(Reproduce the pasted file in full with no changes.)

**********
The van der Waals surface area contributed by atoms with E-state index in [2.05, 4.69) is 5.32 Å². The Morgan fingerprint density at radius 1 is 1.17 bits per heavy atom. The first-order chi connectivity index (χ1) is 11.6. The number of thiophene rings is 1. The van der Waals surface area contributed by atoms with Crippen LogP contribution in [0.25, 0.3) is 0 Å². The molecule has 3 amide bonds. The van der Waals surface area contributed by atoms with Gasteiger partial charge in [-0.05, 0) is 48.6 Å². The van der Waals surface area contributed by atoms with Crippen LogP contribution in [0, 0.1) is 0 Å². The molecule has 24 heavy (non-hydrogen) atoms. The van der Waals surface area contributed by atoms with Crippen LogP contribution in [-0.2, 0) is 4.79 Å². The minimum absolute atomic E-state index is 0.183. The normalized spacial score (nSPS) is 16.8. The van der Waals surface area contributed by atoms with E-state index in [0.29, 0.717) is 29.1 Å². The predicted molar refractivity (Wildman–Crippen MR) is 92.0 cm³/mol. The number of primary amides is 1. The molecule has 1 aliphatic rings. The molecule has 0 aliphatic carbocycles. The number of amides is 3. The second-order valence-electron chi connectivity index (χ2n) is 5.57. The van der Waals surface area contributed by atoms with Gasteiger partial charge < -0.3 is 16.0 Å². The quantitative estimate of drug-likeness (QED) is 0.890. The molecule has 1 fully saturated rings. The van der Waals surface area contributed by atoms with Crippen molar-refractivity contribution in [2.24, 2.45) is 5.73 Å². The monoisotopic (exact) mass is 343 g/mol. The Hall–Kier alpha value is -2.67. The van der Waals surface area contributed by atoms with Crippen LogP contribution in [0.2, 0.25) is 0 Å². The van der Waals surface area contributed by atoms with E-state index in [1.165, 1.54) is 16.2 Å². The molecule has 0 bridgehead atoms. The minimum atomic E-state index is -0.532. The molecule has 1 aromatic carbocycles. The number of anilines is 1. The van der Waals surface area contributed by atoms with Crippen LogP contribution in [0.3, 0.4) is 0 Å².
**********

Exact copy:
The van der Waals surface area contributed by atoms with E-state index in [2.05, 4.69) is 5.32 Å². The Morgan fingerprint density at radius 1 is 1.17 bits per heavy atom. The first-order chi connectivity index (χ1) is 11.6. The number of thiophene rings is 1. The van der Waals surface area contributed by atoms with Crippen LogP contribution in [0.25, 0.3) is 0 Å². The molecule has 3 amide bonds. The van der Waals surface area contributed by atoms with Gasteiger partial charge in [-0.05, 0) is 48.6 Å². The van der Waals surface area contributed by atoms with Crippen LogP contribution in [0, 0.1) is 0 Å². The molecule has 24 heavy (non-hydrogen) atoms. The van der Waals surface area contributed by atoms with Crippen LogP contribution in [-0.2, 0) is 4.79 Å². The minimum absolute atomic E-state index is 0.183. The normalized spacial score (nSPS) is 16.8. The van der Waals surface area contributed by atoms with E-state index in [0.29, 0.717) is 29.1 Å². The predicted molar refractivity (Wildman–Crippen MR) is 92.0 cm³/mol. The number of primary amides is 1. The molecule has 1 aliphatic rings. The molecule has 0 aliphatic carbocycles. The number of amides is 3. The second-order valence-electron chi connectivity index (χ2n) is 5.57. The van der Waals surface area contributed by atoms with Gasteiger partial charge < -0.3 is 16.0 Å². The quantitative estimate of drug-likeness (QED) is 0.890. The molecule has 1 fully saturated rings. The van der Waals surface area contributed by atoms with Crippen molar-refractivity contribution in [2.24, 2.45) is 5.73 Å². The monoisotopic (exact) mass is 343 g/mol. The Hall–Kier alpha value is -2.67. The van der Waals surface area contributed by atoms with Crippen LogP contribution in [0.2, 0.25) is 0 Å². The van der Waals surface area contributed by atoms with E-state index in [1.165, 1.54) is 16.2 Å². The molecule has 0 bridgehead atoms. The minimum atomic E-state index is -0.532. The molecule has 1 aromatic carbocycles. The number of anilines is 1. The van der Waals surface area contributed by atoms with Crippen LogP contribution in [0.3, 0.4) is 0 Å².